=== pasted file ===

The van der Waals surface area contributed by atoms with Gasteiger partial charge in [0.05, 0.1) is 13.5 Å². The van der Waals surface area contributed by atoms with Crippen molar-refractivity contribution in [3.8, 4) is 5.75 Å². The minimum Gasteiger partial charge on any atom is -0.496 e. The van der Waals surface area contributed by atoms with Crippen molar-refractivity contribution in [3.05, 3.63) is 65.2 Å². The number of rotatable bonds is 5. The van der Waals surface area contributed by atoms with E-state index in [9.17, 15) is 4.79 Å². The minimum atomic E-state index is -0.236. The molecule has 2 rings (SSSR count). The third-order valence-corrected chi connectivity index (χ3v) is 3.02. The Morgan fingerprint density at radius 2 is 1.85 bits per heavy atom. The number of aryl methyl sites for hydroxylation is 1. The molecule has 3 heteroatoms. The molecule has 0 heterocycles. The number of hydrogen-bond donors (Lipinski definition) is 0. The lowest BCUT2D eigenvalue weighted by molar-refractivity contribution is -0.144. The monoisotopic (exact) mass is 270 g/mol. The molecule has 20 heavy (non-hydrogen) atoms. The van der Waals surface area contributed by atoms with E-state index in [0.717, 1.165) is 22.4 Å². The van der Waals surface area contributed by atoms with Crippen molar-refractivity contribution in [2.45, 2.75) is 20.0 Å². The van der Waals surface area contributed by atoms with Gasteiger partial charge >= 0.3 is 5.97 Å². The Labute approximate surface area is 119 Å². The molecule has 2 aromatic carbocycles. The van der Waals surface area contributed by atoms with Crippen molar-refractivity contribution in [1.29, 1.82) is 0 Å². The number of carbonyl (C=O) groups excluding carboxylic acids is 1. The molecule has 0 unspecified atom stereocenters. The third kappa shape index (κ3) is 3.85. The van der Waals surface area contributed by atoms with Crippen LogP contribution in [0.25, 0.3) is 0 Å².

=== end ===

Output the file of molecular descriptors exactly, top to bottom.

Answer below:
The van der Waals surface area contributed by atoms with Gasteiger partial charge in [0.05, 0.1) is 13.5 Å². The van der Waals surface area contributed by atoms with Crippen molar-refractivity contribution in [3.8, 4) is 5.75 Å². The minimum Gasteiger partial charge on any atom is -0.496 e. The van der Waals surface area contributed by atoms with Crippen molar-refractivity contribution in [3.05, 3.63) is 65.2 Å². The number of rotatable bonds is 5. The van der Waals surface area contributed by atoms with E-state index in [9.17, 15) is 4.79 Å². The minimum atomic E-state index is -0.236. The molecule has 2 rings (SSSR count). The third-order valence-corrected chi connectivity index (χ3v) is 3.02. The Morgan fingerprint density at radius 2 is 1.85 bits per heavy atom. The number of aryl methyl sites for hydroxylation is 1. The molecule has 3 heteroatoms. The molecule has 0 heterocycles. The number of hydrogen-bond donors (Lipinski definition) is 0. The lowest BCUT2D eigenvalue weighted by molar-refractivity contribution is -0.144. The monoisotopic (exact) mass is 270 g/mol. The molecule has 20 heavy (non-hydrogen) atoms. The van der Waals surface area contributed by atoms with E-state index in [0.717, 1.165) is 22.4 Å². The van der Waals surface area contributed by atoms with Crippen molar-refractivity contribution in [2.45, 2.75) is 20.0 Å². The van der Waals surface area contributed by atoms with Gasteiger partial charge >= 0.3 is 5.97 Å². The Labute approximate surface area is 119 Å². The molecule has 2 aromatic carbocycles. The van der Waals surface area contributed by atoms with Crippen molar-refractivity contribution in [1.29, 1.82) is 0 Å². The number of carbonyl (C=O) groups excluding carboxylic acids is 1. The molecule has 0 unspecified atom stereocenters. The third kappa shape index (κ3) is 3.85. The van der Waals surface area contributed by atoms with Crippen LogP contribution in [0.25, 0.3) is 0 Å².